As for where the Colombian ranks among Valero’s opponents, I would say that Pitalua, on paper, is probably the second toughest opponent “my son” has ever faced. For now, I’ll still rate Mosquera as the best because the Panamanian, who is currently serving time for murder in his native country, was just as tough as Pitalua but had more natural talent and was a more versatile boxer.

However, Pitalua is hands down the toughest hombre Valero has faced since he won his first world title in August of 2006. He’s naturally bigger than Valero having fought effectively as heavy as 146 pounds. He can take a good shot. He can obviously punch. I’ve seen a few of his fights and he’s a crafty old badass. Valero has his work cut out for him. He’ll have to watch that looping right hand. However, I think Valero’s talent and underrated footwork will eventually win out in what should be a good action fight. I don’t think it will go the distance but I think it will go past the opening rounds.

I’m glad you liked the piece on Pacquiao and Antillon’s first sparring session of this training camp. There are more to come. I’ll definitely do a similar feature on one of Pacquiao’s sessions with Mike Alvarado. The Colorado native — who has drastically improved over the past 18 months — should give PacMan some quality rounds.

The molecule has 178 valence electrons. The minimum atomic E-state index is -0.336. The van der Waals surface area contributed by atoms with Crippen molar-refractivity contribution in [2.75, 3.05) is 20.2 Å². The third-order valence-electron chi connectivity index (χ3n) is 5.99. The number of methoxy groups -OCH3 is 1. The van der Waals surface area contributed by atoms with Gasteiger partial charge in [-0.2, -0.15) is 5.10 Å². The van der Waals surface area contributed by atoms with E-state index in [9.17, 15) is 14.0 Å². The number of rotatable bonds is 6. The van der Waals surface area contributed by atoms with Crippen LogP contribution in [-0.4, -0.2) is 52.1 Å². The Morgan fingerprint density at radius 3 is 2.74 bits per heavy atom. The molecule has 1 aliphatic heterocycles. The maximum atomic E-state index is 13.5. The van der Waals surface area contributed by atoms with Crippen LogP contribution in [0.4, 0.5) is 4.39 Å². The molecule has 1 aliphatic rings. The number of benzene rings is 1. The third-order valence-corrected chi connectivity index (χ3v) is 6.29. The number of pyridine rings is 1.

i just watched training footage of valero and all i could think is WOW. i watched hatton and pacquiao hit the heavy bag before….. valero hits WAY harder than them…. if valero has 10/10 power hatton and pacquiao are around a 3 or 4. i think valero hits about as hard as a middleweight from watching these training clips.

is he being pressured by venezeula to represent chavez the way he does? its a little over the top for me…. i dont think boxing and politics mix. i love politics but i dont want to think about that when i watch boxing…. unfortunately i cant look at his chest…

i also think he has faster handspeed than pac and hatton, meaning he throws one punch faster than they do but definitely pacqiuao throws more fluid faster combinations.

conclusions: valero would decapitate hatton in brutal brutal brutal fashion.

he would KO pacquiao, or go down and get knocked out himself in a fight of the year against manny.

i think he has the p4p hardest punch I’ve ever seen. (been watching boxing around 5 or 6 years).